- The focus on Operations, Security and the Platform comes first. Staying in business, make sure people can work remotely. The non-technology capabilities (strategy, people and governance) are put at a lower priority level. It’s not that they are gone. But exceptional circumstances take exceptional decisions. Some IT Managers are telling us some decisions have been taken and executed which would normally not pass the compliance test … Just to give one example.
- Nurturing a culture of experimentation and doing ideation and inspiration is not there anymore. This time is about survival and staying in business. It’s not completely gone. One recent example: in 2 weeks time Ridley rolled out an online shop to buy their bikes with a full logistics chain behind it. However, this type of experimenting is not the same as what we did before the crisis. This is experimenting based on survival. It’s great to see, a lot of disruptive companies are born in times of crisis. In reality, we see the first things that got cancelled in the period of March 2020 were these “softer” initiatives.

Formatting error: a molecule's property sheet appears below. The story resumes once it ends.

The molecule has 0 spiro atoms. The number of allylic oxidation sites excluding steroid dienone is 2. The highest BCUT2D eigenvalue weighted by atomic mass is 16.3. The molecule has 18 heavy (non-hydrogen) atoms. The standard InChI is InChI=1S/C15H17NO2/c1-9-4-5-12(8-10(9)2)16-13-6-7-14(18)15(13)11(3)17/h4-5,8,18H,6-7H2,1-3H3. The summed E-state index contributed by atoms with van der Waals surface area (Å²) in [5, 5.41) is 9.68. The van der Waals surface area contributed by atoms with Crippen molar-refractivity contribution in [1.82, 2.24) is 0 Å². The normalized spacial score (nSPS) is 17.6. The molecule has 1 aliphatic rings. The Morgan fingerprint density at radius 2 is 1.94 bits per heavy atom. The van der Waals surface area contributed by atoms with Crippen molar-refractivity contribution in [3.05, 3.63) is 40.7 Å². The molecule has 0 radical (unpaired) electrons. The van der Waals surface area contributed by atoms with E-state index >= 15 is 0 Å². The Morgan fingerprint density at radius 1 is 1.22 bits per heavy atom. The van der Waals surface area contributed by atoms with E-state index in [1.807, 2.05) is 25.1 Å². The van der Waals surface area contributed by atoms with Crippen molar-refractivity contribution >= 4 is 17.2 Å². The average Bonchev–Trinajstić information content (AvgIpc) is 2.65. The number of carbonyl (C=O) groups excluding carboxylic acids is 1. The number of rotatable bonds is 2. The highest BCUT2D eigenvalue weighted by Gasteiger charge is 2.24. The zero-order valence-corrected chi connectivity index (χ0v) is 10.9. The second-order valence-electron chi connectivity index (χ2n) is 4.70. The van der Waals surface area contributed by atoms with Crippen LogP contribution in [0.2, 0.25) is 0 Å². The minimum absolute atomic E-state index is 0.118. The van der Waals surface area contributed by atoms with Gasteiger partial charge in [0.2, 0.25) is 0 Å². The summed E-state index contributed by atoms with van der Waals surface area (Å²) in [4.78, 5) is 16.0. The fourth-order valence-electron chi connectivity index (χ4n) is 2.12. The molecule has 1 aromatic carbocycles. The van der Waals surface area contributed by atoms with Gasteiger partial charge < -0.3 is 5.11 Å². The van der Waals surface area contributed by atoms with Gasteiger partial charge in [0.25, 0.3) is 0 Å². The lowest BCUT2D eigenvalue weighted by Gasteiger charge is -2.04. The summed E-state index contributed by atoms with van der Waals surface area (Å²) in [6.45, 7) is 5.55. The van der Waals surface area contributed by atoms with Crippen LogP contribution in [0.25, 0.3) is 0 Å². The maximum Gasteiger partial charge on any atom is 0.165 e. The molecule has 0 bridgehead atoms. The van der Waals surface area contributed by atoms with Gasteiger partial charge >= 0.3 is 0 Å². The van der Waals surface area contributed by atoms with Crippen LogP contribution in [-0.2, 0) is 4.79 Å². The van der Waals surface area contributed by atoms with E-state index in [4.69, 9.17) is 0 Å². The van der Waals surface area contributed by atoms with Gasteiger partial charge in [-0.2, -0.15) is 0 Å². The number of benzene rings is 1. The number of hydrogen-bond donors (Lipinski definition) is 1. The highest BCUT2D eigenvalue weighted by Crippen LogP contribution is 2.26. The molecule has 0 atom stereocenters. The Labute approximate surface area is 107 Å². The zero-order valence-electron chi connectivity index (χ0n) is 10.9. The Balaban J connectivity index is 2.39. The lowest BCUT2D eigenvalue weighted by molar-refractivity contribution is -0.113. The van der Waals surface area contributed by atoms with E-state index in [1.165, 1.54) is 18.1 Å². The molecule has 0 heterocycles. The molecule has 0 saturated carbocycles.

- Proof of concepts are something very specific to a cloud first world. They are the default way to dealing with technology decisions. They are still on going, but at a lower scale and only where they have a direct impact on “staying in business”.
It’s interesting to see that the same structure of a CCoEe can be used to stay in control during this crisis. The structure remains while the content of each capability and the focus on a specific capability are changing. Having a CCoE in place reduces the level of disruption during a crisis.
What happens when the Corona lockdown is over?